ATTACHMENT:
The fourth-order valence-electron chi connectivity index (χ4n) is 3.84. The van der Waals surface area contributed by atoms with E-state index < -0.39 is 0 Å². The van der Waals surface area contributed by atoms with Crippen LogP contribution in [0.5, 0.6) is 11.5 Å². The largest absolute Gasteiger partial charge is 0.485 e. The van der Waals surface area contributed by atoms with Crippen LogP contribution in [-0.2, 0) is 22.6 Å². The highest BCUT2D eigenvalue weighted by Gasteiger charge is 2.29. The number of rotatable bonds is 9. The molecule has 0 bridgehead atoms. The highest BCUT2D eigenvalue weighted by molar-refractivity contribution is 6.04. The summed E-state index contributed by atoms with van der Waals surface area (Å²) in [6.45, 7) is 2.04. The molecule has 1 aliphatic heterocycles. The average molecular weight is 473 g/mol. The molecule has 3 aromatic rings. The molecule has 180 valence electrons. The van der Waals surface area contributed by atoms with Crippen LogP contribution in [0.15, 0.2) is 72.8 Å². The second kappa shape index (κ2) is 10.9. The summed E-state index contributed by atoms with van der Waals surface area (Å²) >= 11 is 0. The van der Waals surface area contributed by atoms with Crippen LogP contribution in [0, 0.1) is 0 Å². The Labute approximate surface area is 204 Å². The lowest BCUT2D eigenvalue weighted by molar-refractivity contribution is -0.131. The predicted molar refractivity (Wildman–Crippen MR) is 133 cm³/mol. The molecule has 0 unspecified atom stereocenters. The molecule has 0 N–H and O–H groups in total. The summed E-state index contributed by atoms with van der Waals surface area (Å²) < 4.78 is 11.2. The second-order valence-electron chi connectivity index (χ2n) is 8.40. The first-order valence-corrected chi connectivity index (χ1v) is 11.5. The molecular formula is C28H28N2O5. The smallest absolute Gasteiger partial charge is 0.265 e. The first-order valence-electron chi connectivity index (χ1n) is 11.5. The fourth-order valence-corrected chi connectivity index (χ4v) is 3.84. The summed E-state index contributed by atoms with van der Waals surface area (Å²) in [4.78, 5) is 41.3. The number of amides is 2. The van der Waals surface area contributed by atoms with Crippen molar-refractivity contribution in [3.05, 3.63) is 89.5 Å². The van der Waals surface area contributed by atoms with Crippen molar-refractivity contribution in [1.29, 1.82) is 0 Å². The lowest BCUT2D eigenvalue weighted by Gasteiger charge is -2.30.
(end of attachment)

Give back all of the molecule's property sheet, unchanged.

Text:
The fourth-order valence-electron chi connectivity index (χ4n) is 3.84. The van der Waals surface area contributed by atoms with E-state index < -0.39 is 0 Å². The van der Waals surface area contributed by atoms with Crippen LogP contribution in [0.5, 0.6) is 11.5 Å². The largest absolute Gasteiger partial charge is 0.485 e. The van der Waals surface area contributed by atoms with Crippen LogP contribution in [-0.2, 0) is 22.6 Å². The highest BCUT2D eigenvalue weighted by Gasteiger charge is 2.29. The number of rotatable bonds is 9. The molecule has 0 bridgehead atoms. The highest BCUT2D eigenvalue weighted by molar-refractivity contribution is 6.04. The summed E-state index contributed by atoms with van der Waals surface area (Å²) in [6.45, 7) is 2.04. The molecule has 1 aliphatic heterocycles. The average molecular weight is 473 g/mol. The molecule has 3 aromatic rings. The molecule has 180 valence electrons. The van der Waals surface area contributed by atoms with Crippen LogP contribution in [0.15, 0.2) is 72.8 Å². The second kappa shape index (κ2) is 10.9. The summed E-state index contributed by atoms with van der Waals surface area (Å²) >= 11 is 0. The van der Waals surface area contributed by atoms with Crippen LogP contribution in [0, 0.1) is 0 Å². The Labute approximate surface area is 204 Å². The lowest BCUT2D eigenvalue weighted by molar-refractivity contribution is -0.131. The predicted molar refractivity (Wildman–Crippen MR) is 133 cm³/mol. The molecule has 0 unspecified atom stereocenters. The molecule has 0 N–H and O–H groups in total. The summed E-state index contributed by atoms with van der Waals surface area (Å²) < 4.78 is 11.2. The second-order valence-electron chi connectivity index (χ2n) is 8.40. The first-order valence-corrected chi connectivity index (χ1v) is 11.5. The molecular formula is C28H28N2O5. The smallest absolute Gasteiger partial charge is 0.265 e. The first-order valence-electron chi connectivity index (χ1n) is 11.5. The fourth-order valence-corrected chi connectivity index (χ4v) is 3.84. The summed E-state index contributed by atoms with van der Waals surface area (Å²) in [4.78, 5) is 41.3. The number of amides is 2. The van der Waals surface area contributed by atoms with Crippen molar-refractivity contribution in [3.05, 3.63) is 89.5 Å². The van der Waals surface area contributed by atoms with Crippen molar-refractivity contribution in [1.29, 1.82) is 0 Å². The lowest BCUT2D eigenvalue weighted by Gasteiger charge is -2.30.